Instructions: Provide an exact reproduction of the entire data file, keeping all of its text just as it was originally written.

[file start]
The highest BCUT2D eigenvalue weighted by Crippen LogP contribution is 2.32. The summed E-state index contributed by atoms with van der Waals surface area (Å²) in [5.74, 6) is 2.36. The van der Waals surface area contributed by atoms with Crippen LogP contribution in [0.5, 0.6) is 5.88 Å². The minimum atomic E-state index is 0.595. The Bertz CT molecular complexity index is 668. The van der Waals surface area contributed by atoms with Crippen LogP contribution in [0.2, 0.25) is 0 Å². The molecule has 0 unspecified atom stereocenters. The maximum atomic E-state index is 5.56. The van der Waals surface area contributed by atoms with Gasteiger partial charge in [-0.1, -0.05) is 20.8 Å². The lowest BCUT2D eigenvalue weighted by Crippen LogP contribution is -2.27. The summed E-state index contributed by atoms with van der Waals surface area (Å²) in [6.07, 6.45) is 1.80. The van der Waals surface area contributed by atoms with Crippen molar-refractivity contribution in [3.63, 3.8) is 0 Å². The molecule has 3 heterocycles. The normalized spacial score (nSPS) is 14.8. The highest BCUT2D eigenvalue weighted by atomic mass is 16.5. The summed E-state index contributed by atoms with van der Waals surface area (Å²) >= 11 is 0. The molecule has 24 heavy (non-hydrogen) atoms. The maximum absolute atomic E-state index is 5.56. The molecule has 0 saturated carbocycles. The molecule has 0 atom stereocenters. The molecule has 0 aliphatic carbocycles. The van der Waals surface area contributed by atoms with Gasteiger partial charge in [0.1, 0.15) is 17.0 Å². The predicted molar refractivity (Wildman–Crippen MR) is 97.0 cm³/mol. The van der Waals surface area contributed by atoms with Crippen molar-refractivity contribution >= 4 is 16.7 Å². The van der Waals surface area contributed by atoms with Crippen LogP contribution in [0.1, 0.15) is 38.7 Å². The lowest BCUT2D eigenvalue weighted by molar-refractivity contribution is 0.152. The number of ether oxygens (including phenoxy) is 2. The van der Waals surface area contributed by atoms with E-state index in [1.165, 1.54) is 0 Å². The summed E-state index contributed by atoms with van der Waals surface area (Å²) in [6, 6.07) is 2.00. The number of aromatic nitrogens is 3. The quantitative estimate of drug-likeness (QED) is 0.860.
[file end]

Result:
The highest BCUT2D eigenvalue weighted by Crippen LogP contribution is 2.32. The summed E-state index contributed by atoms with van der Waals surface area (Å²) in [5.74, 6) is 2.36. The van der Waals surface area contributed by atoms with Crippen LogP contribution in [0.5, 0.6) is 5.88 Å². The minimum atomic E-state index is 0.595. The Bertz CT molecular complexity index is 668. The van der Waals surface area contributed by atoms with Crippen LogP contribution in [0.2, 0.25) is 0 Å². The molecule has 0 unspecified atom stereocenters. The maximum atomic E-state index is 5.56. The van der Waals surface area contributed by atoms with Gasteiger partial charge in [-0.1, -0.05) is 20.8 Å². The lowest BCUT2D eigenvalue weighted by Crippen LogP contribution is -2.27. The summed E-state index contributed by atoms with van der Waals surface area (Å²) in [6.07, 6.45) is 1.80. The van der Waals surface area contributed by atoms with Crippen molar-refractivity contribution in [3.63, 3.8) is 0 Å². The molecule has 3 heterocycles. The normalized spacial score (nSPS) is 14.8. The highest BCUT2D eigenvalue weighted by atomic mass is 16.5. The summed E-state index contributed by atoms with van der Waals surface area (Å²) >= 11 is 0. The molecule has 24 heavy (non-hydrogen) atoms. The maximum absolute atomic E-state index is 5.56. The molecule has 0 saturated carbocycles. The molecule has 0 atom stereocenters. The molecule has 0 aliphatic carbocycles. The van der Waals surface area contributed by atoms with Gasteiger partial charge in [0.1, 0.15) is 17.0 Å². The predicted molar refractivity (Wildman–Crippen MR) is 97.0 cm³/mol. The van der Waals surface area contributed by atoms with Crippen molar-refractivity contribution >= 4 is 16.7 Å². The van der Waals surface area contributed by atoms with Crippen LogP contribution in [0.1, 0.15) is 38.7 Å². The lowest BCUT2D eigenvalue weighted by molar-refractivity contribution is 0.152. The number of ether oxygens (including phenoxy) is 2. The van der Waals surface area contributed by atoms with E-state index in [1.165, 1.54) is 0 Å². The summed E-state index contributed by atoms with van der Waals surface area (Å²) in [6, 6.07) is 2.00. The number of aromatic nitrogens is 3. The quantitative estimate of drug-likeness (QED) is 0.860.